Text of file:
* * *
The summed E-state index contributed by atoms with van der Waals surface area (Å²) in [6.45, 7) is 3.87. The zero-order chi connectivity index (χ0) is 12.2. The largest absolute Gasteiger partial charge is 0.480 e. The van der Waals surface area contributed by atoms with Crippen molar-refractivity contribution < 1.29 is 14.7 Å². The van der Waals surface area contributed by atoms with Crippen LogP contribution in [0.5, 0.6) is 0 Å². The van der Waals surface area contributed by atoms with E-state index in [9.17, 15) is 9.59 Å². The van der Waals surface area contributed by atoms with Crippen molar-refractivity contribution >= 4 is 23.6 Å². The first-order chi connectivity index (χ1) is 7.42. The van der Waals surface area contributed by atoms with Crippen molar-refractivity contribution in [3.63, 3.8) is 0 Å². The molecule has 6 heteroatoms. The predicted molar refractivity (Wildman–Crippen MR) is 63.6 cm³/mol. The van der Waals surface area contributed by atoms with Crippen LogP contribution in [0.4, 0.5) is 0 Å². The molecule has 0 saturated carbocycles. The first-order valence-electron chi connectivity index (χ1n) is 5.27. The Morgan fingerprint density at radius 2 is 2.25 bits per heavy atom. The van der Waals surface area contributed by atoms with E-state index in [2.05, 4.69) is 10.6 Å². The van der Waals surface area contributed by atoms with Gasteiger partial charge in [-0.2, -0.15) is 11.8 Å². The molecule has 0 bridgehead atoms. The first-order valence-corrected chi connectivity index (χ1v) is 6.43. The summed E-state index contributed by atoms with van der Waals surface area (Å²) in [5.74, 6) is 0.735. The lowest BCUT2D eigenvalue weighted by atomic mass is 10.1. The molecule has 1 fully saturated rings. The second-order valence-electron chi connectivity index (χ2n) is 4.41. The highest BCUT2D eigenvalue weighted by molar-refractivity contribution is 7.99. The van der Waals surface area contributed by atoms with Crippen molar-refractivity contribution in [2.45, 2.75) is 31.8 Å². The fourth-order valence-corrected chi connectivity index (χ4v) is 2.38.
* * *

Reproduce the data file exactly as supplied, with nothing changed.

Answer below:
The summed E-state index contributed by atoms with van der Waals surface area (Å²) in [6.45, 7) is 3.87. The zero-order chi connectivity index (χ0) is 12.2. The largest absolute Gasteiger partial charge is 0.480 e. The van der Waals surface area contributed by atoms with Crippen molar-refractivity contribution < 1.29 is 14.7 Å². The van der Waals surface area contributed by atoms with Crippen LogP contribution in [0.5, 0.6) is 0 Å². The van der Waals surface area contributed by atoms with E-state index in [9.17, 15) is 9.59 Å². The van der Waals surface area contributed by atoms with Crippen molar-refractivity contribution >= 4 is 23.6 Å². The first-order chi connectivity index (χ1) is 7.42. The van der Waals surface area contributed by atoms with Crippen molar-refractivity contribution in [3.63, 3.8) is 0 Å². The molecule has 6 heteroatoms. The predicted molar refractivity (Wildman–Crippen MR) is 63.6 cm³/mol. The van der Waals surface area contributed by atoms with Crippen LogP contribution in [0.4, 0.5) is 0 Å². The molecule has 0 saturated carbocycles. The first-order valence-electron chi connectivity index (χ1n) is 5.27. The Morgan fingerprint density at radius 2 is 2.25 bits per heavy atom. The van der Waals surface area contributed by atoms with E-state index in [2.05, 4.69) is 10.6 Å². The van der Waals surface area contributed by atoms with Gasteiger partial charge in [-0.2, -0.15) is 11.8 Å². The molecule has 0 bridgehead atoms. The first-order valence-corrected chi connectivity index (χ1v) is 6.43. The summed E-state index contributed by atoms with van der Waals surface area (Å²) in [5.74, 6) is 0.735. The lowest BCUT2D eigenvalue weighted by atomic mass is 10.1. The molecule has 1 fully saturated rings. The second-order valence-electron chi connectivity index (χ2n) is 4.41. The highest BCUT2D eigenvalue weighted by molar-refractivity contribution is 7.99. The van der Waals surface area contributed by atoms with Crippen molar-refractivity contribution in [2.45, 2.75) is 31.8 Å². The fourth-order valence-corrected chi connectivity index (χ4v) is 2.38.